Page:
In order to move on the SWP needs to become more comprehensible if it is to attract and motivate greater numbers of common people to revolution. Unless the SWP is ready to address people's immediate concerns-homelessness, violence in the community, substance abuse, health and education, and so on-it will remain politically marginalised.

  • ALAN HENRY, South London

A tribute to life's work of Jim Allen

THERE WILL be a tribute to the life, politics and work of socialist writer Jim Allen on Saturday 7 October in Manchester. It is organised by Jim's family, friends and local trade unionists from the TGWU.

It will take place at the Cornerhouse Cinema in Manchester and will combine extracts from Jim's TV and film work with reminiscences from family, friends and colleagues including Ken Loach and Tony Garnett. Jim left school and never read a hardback book until he was 21. He became a Marxist and editor of a miners' rank and file paper.

He made his name on the BBC working on dramas such as The Lump, Days of Hope and United Kingdom. He continued his working partnership with Ken Loach with films such as Hidden Agenda, Raining Stones and Land and Freedom. Jim said of his work, "After a film I hope the audience demand answers and action. I'm not keen on sending them to bed happy-I want them angry to get change." You can book tickets for the event by phoning 0161 200 1500.

  • LORRAINE ROLSTON (Cornerhouse), Manchester

Will the left split the vote?

I WAS interested in your article about the presidential campaign by Ralph Nader in the United States (Socialist Worker 5 August). But although it seems heartening to have a radical voice in the election, I also have some questions.

My main concern is that if Nader gets, say, 10 percent of he vote the only beneficiary will be George Bush Jnr who will definitely defeat Gore. This will mean even more military spending, even more racism, even more attacks on US workers. You might say it makes no difference if Bush or Gore is elected, but I have little doubt that Bush would be worse-especially around issues like abortion and welfare "reform".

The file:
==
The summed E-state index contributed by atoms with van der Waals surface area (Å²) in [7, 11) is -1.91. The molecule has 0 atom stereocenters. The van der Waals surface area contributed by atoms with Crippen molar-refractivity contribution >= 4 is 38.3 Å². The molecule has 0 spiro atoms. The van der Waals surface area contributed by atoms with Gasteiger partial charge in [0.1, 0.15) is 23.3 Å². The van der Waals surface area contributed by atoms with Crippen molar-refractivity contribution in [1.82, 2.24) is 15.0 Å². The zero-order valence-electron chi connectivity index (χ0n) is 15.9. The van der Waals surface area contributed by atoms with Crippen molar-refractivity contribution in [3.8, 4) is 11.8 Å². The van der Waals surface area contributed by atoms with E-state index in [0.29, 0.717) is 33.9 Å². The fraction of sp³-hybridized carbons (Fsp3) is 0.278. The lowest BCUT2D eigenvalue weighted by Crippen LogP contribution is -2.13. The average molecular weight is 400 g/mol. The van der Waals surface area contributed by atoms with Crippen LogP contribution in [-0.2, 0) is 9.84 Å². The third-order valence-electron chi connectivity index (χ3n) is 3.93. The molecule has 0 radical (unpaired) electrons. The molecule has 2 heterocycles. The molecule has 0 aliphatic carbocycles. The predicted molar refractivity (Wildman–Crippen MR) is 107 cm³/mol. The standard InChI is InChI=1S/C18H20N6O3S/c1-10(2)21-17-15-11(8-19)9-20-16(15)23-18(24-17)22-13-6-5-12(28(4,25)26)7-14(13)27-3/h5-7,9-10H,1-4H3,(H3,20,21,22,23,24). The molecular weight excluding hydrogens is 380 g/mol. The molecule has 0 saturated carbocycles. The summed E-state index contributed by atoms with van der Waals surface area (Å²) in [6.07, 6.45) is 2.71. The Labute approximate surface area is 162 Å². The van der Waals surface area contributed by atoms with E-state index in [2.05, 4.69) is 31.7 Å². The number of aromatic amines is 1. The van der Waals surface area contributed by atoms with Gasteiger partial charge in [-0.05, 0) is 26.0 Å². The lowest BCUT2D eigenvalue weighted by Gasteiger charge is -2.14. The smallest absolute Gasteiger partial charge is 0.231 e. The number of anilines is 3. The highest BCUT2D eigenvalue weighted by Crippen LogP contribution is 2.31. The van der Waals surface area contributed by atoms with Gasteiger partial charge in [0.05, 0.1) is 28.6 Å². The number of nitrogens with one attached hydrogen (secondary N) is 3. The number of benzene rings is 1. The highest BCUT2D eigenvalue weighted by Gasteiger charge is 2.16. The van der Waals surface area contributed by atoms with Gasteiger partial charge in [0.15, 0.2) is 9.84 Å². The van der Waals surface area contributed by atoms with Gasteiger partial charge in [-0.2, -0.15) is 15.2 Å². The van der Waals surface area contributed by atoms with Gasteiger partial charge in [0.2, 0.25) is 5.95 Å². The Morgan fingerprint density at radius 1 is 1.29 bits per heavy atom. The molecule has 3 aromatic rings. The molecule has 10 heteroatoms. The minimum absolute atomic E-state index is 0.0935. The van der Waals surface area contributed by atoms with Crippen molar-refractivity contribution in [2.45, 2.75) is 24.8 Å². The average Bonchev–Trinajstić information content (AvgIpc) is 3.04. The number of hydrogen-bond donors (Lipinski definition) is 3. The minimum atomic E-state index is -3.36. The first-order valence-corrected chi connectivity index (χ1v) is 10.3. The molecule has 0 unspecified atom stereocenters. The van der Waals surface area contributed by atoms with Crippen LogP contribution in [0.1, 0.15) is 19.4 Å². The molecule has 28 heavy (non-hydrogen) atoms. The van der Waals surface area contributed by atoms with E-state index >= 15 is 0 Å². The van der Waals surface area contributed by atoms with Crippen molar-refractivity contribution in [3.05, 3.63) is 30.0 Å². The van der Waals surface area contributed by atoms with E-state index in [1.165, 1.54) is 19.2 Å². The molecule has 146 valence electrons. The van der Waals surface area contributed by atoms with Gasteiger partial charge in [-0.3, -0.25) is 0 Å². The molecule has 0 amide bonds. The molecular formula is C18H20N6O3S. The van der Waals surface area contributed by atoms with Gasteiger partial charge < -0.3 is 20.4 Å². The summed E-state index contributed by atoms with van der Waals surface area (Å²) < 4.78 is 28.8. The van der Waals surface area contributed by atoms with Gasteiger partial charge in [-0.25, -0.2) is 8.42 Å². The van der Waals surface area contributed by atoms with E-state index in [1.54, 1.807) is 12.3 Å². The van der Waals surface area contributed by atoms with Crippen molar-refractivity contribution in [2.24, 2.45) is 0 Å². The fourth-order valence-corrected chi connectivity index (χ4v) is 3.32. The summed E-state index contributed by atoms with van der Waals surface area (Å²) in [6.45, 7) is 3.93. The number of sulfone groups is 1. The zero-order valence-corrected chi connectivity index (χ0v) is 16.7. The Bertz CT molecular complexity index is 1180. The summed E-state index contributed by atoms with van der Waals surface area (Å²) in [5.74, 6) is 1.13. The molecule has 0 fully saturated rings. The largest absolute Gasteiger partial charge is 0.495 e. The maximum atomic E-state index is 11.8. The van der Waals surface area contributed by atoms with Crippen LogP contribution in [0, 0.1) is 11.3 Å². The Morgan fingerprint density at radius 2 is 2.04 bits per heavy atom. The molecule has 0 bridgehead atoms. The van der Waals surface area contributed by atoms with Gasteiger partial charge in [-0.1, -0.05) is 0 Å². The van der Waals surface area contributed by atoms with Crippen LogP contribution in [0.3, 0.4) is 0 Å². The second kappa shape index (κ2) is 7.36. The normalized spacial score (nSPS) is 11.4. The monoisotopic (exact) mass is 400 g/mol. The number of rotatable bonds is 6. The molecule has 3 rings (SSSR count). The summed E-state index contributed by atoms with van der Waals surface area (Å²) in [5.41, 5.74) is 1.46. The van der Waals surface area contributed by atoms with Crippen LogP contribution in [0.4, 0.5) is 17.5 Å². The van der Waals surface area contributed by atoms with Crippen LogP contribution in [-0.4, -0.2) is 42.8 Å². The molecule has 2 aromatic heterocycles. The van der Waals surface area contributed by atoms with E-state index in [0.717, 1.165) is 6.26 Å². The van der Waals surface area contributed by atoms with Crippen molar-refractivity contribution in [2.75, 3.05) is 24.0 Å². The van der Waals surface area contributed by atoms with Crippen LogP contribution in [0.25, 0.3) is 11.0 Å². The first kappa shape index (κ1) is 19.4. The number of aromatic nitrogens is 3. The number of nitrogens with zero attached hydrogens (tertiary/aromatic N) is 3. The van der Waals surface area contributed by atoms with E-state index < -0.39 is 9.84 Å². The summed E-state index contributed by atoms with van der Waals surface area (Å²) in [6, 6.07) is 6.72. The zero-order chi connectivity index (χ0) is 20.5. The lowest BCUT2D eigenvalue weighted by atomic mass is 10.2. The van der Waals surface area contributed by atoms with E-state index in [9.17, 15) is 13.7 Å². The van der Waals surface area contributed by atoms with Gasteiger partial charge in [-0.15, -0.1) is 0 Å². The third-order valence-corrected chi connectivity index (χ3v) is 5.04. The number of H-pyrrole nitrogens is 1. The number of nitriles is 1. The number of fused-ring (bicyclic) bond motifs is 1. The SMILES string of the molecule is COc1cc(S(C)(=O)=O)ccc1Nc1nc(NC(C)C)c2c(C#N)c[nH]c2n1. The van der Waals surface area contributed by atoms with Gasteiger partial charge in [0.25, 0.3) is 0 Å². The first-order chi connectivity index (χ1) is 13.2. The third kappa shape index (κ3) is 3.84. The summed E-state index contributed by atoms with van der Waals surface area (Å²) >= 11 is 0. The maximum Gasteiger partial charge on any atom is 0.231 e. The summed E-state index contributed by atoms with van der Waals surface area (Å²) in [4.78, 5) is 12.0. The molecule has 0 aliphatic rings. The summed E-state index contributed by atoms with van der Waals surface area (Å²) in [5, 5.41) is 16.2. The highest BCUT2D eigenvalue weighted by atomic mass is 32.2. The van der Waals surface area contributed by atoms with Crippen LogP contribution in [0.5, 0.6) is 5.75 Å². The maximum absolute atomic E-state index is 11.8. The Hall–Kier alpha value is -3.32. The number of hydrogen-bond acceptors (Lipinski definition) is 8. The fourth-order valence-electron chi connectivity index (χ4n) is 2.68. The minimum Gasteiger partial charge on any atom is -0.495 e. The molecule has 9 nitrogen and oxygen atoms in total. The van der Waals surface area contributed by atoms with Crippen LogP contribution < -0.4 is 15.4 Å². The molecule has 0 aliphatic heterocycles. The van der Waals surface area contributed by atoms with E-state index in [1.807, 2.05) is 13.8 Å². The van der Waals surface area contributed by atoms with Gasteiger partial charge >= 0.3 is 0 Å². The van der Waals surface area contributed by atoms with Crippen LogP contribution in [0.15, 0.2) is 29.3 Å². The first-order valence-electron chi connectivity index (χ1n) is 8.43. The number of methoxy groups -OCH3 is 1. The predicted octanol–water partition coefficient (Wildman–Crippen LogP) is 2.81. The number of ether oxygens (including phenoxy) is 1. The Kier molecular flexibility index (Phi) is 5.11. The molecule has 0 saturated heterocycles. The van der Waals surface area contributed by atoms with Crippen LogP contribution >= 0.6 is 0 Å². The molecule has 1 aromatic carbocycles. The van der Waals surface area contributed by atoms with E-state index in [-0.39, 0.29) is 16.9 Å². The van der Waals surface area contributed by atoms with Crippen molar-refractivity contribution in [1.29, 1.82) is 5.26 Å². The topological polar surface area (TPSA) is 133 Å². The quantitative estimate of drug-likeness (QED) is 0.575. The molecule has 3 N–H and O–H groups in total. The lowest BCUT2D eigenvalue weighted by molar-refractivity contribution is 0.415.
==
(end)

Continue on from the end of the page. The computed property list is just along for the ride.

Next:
If this is true of the US, it is even more true in Britain. If various socialists stand at the next election and get 10 percent they could easily hand a marginal seat to the Tories. You might not care if Hague wins but I think a lot of people would. Socialists should approach elections with great care.

  • ANGELA CALDER, Cambridge

Don't carp at plan for NHS

DOES SOCIALIST Worker ever consider its attitude before denouncing a government initiative? I have many doubts about Tony Blair and New Labour but I was very heartened by the latest plans for the NHS. More nurses, more doctors, more consultants and a crackdown on private work by consultants are signs that (at last!) this government is acting like a Labour government. 

This shift towards the public services, which is also seen in the spending review, may have been forced upon New Labour by the protests which socialists have urged forward. Instead of always trying to find fault with the government, you should celebrate when it does something admirable.

  • HELEN DOUGHTY, Birmingham

Postal points

HONEST medical opinion about the doctored cigarettes that are sold to us for a vast profit should convince everyone, particularly socialists, of the revolutionary act of throwing the fags back in the tobacco companies' faces. As an addict for at least 50 years, I apologise to all those whose air I polluted. Pack it up. It's the biggest destructive anti-human habit in the capitalist system. Even the bosses know that but so what? It's profitable.

  • DAVE DAVIS, South London

WHILE TRAVELLING in China recently a friend of mine heard a street rhyme which gives a flavour of the feeling in society: "Look north to the town hall. "Corrupt officials are everywhere. "Each should be shot. "None undeservedly." This is the attitude of employed workers and taxi drivers, on trains and at football matches.

  • GORDON JAMIESON, East London

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Article information

Sat 12 Aug 2000, 00:00 BST
Issue No. 1709